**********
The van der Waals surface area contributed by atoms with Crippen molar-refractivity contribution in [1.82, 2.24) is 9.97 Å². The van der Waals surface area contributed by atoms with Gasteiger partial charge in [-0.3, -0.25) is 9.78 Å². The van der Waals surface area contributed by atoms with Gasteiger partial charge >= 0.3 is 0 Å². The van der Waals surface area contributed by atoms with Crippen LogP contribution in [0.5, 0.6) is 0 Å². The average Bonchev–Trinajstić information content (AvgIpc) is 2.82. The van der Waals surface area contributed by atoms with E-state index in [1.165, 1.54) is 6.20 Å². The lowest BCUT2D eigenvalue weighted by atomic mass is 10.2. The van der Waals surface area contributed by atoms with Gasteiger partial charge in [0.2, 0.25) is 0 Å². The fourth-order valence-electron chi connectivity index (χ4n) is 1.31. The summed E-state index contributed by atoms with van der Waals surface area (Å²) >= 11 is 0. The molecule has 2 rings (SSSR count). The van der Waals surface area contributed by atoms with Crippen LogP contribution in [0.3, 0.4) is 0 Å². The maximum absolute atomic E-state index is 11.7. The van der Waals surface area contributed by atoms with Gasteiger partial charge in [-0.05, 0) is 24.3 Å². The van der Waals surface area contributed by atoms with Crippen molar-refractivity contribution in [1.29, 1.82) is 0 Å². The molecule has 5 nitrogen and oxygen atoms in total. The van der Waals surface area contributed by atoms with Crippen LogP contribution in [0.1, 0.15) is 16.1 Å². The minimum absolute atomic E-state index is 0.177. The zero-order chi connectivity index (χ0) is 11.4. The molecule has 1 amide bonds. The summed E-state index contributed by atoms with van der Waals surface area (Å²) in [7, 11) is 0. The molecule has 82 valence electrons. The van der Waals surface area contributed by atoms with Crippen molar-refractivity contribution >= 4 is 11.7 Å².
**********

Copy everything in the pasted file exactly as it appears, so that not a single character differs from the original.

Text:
The van der Waals surface area contributed by atoms with Crippen molar-refractivity contribution in [1.82, 2.24) is 9.97 Å². The van der Waals surface area contributed by atoms with Gasteiger partial charge in [-0.3, -0.25) is 9.78 Å². The van der Waals surface area contributed by atoms with Gasteiger partial charge >= 0.3 is 0 Å². The van der Waals surface area contributed by atoms with Crippen LogP contribution in [0.5, 0.6) is 0 Å². The average Bonchev–Trinajstić information content (AvgIpc) is 2.82. The van der Waals surface area contributed by atoms with E-state index in [1.165, 1.54) is 6.20 Å². The lowest BCUT2D eigenvalue weighted by atomic mass is 10.2. The van der Waals surface area contributed by atoms with Gasteiger partial charge in [0.2, 0.25) is 0 Å². The fourth-order valence-electron chi connectivity index (χ4n) is 1.31. The summed E-state index contributed by atoms with van der Waals surface area (Å²) >= 11 is 0. The molecule has 2 rings (SSSR count). The van der Waals surface area contributed by atoms with Crippen LogP contribution in [0.3, 0.4) is 0 Å². The maximum absolute atomic E-state index is 11.7. The van der Waals surface area contributed by atoms with Gasteiger partial charge in [-0.05, 0) is 24.3 Å². The van der Waals surface area contributed by atoms with Crippen molar-refractivity contribution in [1.29, 1.82) is 0 Å². The molecule has 5 nitrogen and oxygen atoms in total. The van der Waals surface area contributed by atoms with Crippen LogP contribution in [0.1, 0.15) is 16.1 Å². The minimum absolute atomic E-state index is 0.177. The zero-order chi connectivity index (χ0) is 11.4. The molecule has 1 amide bonds. The summed E-state index contributed by atoms with van der Waals surface area (Å²) in [7, 11) is 0. The molecule has 82 valence electrons. The van der Waals surface area contributed by atoms with Crippen molar-refractivity contribution >= 4 is 11.7 Å².